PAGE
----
The script should cover all of the items included in the termination letter. The spokesperson then informs the employee that a letter is also being mailed following the meeting. If the employee asks questions or raises objections, only preapproved responses should be read to the employee. Do not stray from the termination letter that was drafted.
Once the employee accepts the decision, then the matter of severance can be introduced.
There are several instances that can lead to termination, and the circumstances will impact the script.
A termination for cause script should outline the specific cause leading to termination. This will be tied to the employee’s original contract, which specifies what must or must not be done within the scope of the job. In this instance, the script should identify how the contract was violated by the employee.
A termination-at-will script does not require that you cite a specific cause. It may be prudent to explain the reasoning for termination, but this is fundamentally different from highlighting a breach of contract. It is also important to note that termination at will is only legal in specific states. States that do not have at-will employment can create legal barriers to such a termination, and those barriers must be addressed in the script.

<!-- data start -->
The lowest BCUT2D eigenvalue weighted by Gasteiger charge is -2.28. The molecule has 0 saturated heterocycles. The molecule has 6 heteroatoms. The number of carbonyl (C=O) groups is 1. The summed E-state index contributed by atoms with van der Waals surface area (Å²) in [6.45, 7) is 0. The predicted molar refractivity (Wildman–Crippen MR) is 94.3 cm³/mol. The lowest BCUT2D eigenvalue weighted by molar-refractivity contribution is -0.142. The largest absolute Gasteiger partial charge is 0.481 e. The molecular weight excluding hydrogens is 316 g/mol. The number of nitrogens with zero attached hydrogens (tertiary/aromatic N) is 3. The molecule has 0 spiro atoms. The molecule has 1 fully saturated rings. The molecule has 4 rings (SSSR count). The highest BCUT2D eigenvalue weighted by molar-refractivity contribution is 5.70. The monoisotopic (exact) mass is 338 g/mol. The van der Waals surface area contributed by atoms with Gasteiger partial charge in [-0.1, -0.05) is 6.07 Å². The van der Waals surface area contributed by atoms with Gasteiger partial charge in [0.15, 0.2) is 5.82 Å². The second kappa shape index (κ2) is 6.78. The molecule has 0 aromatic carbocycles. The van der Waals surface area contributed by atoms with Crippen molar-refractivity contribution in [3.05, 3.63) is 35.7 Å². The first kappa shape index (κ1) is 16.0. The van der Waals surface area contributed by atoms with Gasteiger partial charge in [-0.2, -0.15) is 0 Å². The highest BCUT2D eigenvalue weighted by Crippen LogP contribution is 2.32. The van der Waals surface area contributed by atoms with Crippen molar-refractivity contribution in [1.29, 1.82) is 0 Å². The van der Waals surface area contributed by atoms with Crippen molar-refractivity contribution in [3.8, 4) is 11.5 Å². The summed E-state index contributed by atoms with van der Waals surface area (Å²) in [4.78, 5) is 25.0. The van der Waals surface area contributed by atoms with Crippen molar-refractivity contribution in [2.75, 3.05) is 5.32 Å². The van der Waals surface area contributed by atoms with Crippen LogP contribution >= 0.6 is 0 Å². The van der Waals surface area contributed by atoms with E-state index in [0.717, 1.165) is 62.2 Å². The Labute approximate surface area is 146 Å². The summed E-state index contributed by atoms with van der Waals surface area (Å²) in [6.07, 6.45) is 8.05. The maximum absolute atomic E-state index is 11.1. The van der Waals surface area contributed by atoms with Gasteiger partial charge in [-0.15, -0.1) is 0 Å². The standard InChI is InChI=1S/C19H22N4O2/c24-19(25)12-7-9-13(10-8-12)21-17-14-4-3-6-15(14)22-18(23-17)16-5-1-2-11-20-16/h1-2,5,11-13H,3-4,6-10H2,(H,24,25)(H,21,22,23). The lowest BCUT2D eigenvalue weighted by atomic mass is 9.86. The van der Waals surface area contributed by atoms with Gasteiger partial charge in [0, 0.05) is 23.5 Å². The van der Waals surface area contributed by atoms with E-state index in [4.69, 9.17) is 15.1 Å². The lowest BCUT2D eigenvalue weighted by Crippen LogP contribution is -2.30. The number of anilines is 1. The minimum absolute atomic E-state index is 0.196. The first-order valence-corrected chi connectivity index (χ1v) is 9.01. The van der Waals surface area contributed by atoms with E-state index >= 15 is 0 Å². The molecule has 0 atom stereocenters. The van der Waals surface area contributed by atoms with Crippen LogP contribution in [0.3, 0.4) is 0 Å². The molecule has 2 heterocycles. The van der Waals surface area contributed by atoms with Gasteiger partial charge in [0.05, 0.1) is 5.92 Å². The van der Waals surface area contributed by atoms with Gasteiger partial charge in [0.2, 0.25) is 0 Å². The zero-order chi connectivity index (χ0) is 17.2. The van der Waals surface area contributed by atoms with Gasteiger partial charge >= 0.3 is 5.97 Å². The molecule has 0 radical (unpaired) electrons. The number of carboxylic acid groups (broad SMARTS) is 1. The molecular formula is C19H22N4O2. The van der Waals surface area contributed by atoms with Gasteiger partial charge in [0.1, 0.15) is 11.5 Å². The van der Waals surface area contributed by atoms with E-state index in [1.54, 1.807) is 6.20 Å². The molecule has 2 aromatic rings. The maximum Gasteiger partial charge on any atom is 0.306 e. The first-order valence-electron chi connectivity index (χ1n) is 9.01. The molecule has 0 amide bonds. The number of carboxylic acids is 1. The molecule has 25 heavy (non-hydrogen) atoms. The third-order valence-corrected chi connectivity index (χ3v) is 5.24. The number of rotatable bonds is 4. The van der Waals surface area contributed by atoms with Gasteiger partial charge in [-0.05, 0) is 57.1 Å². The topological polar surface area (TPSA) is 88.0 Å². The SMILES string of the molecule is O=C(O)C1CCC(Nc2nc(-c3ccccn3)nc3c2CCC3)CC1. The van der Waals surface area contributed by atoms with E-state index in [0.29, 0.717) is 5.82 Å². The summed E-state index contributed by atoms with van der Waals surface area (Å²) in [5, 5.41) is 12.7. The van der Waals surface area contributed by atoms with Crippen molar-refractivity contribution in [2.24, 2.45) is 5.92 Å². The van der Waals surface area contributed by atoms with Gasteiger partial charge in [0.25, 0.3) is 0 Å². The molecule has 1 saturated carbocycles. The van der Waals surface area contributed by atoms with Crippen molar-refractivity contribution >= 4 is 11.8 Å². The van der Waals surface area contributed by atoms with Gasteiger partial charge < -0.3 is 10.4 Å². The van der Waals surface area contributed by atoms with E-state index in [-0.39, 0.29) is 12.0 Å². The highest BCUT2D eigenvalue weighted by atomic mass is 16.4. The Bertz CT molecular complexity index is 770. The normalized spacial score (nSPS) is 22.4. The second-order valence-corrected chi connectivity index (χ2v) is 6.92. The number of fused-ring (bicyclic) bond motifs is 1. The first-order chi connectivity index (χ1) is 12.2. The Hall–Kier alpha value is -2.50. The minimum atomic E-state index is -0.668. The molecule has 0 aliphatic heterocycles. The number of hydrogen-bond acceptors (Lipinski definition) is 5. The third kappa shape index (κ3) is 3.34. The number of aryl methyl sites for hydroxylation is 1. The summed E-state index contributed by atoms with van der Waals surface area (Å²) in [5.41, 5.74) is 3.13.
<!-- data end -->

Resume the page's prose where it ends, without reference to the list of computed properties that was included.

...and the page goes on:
To carry out a successful remote termination that grants due respect to all parties, some materials will be necessary, including:
A remote firing doesn’t allow for the emotion that can be expressed during an in-person firing. As much as possible, use hand gestures and facial expressions that convey compassion when firing an employee remotely.
Once the termination meeting has concluded, use the following checklist to verify the equipment has been returned, access to company resources has been revoked, and that your company is in a secure position in the event a disgruntled employee chooses to retaliate against your business:
You should have a checklist of items you complete before, during and after the termination of an employee. Your list should include making sure all equipment is returned, online access to programs and services has been cut off, and any severance or other compensation is appropriately paid out.
Termination, especially in a small business, can unravel an organization. Naturally, many of your employee will wonder, are we next?
Additionally, termination involves the law, which is open to interpretation. If the employee pursues action to object to the termination, your documentation, even if it’s comprehensive, may not be adequate to prevent a verdict for unjust termination.